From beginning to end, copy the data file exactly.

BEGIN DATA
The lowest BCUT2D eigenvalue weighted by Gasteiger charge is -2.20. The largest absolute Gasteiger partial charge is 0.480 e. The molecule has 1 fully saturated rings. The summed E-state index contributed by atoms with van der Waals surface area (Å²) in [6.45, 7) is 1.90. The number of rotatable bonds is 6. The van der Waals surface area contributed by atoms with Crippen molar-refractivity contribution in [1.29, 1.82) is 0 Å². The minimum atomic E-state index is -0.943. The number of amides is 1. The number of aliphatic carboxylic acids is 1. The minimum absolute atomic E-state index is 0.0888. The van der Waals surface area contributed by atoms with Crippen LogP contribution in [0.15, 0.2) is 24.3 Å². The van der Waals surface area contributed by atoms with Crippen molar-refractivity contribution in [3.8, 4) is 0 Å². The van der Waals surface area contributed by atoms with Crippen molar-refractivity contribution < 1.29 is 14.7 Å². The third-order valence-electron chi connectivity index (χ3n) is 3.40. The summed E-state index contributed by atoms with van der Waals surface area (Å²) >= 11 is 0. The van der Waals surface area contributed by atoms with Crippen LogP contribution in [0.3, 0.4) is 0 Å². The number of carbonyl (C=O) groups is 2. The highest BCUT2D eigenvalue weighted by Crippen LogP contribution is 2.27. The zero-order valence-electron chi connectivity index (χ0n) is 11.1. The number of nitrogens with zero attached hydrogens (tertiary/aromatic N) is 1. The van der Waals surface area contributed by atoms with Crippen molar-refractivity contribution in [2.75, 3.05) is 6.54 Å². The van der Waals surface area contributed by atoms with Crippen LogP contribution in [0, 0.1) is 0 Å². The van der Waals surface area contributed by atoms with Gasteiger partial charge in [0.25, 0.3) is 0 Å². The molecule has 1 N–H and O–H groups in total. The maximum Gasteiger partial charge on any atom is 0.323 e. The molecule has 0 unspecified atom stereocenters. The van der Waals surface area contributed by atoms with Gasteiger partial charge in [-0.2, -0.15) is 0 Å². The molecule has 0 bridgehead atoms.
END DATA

The lowest BCUT2D eigenvalue weighted by Gasteiger charge is -2.20. The largest absolute Gasteiger partial charge is 0.480 e. The molecule has 1 fully saturated rings. The summed E-state index contributed by atoms with van der Waals surface area (Å²) in [6.45, 7) is 1.90. The number of rotatable bonds is 6. The van der Waals surface area contributed by atoms with Crippen molar-refractivity contribution in [1.29, 1.82) is 0 Å². The minimum atomic E-state index is -0.943. The number of amides is 1. The number of aliphatic carboxylic acids is 1. The minimum absolute atomic E-state index is 0.0888. The van der Waals surface area contributed by atoms with Crippen LogP contribution in [0.15, 0.2) is 24.3 Å². The van der Waals surface area contributed by atoms with Crippen molar-refractivity contribution in [3.8, 4) is 0 Å². The van der Waals surface area contributed by atoms with Crippen molar-refractivity contribution < 1.29 is 14.7 Å². The third-order valence-electron chi connectivity index (χ3n) is 3.40. The summed E-state index contributed by atoms with van der Waals surface area (Å²) >= 11 is 0. The van der Waals surface area contributed by atoms with Crippen LogP contribution in [0.3, 0.4) is 0 Å². The number of carbonyl (C=O) groups is 2. The highest BCUT2D eigenvalue weighted by Crippen LogP contribution is 2.27. The zero-order valence-electron chi connectivity index (χ0n) is 11.1. The number of nitrogens with zero attached hydrogens (tertiary/aromatic N) is 1. The van der Waals surface area contributed by atoms with Crippen molar-refractivity contribution in [2.75, 3.05) is 6.54 Å². The van der Waals surface area contributed by atoms with Crippen LogP contribution in [0, 0.1) is 0 Å². The van der Waals surface area contributed by atoms with Gasteiger partial charge in [0.25, 0.3) is 0 Å². The molecule has 1 N–H and O–H groups in total. The maximum Gasteiger partial charge on any atom is 0.323 e. The molecule has 0 unspecified atom stereocenters. The van der Waals surface area contributed by atoms with Gasteiger partial charge in [-0.2, -0.15) is 0 Å². The molecule has 0 bridgehead atoms.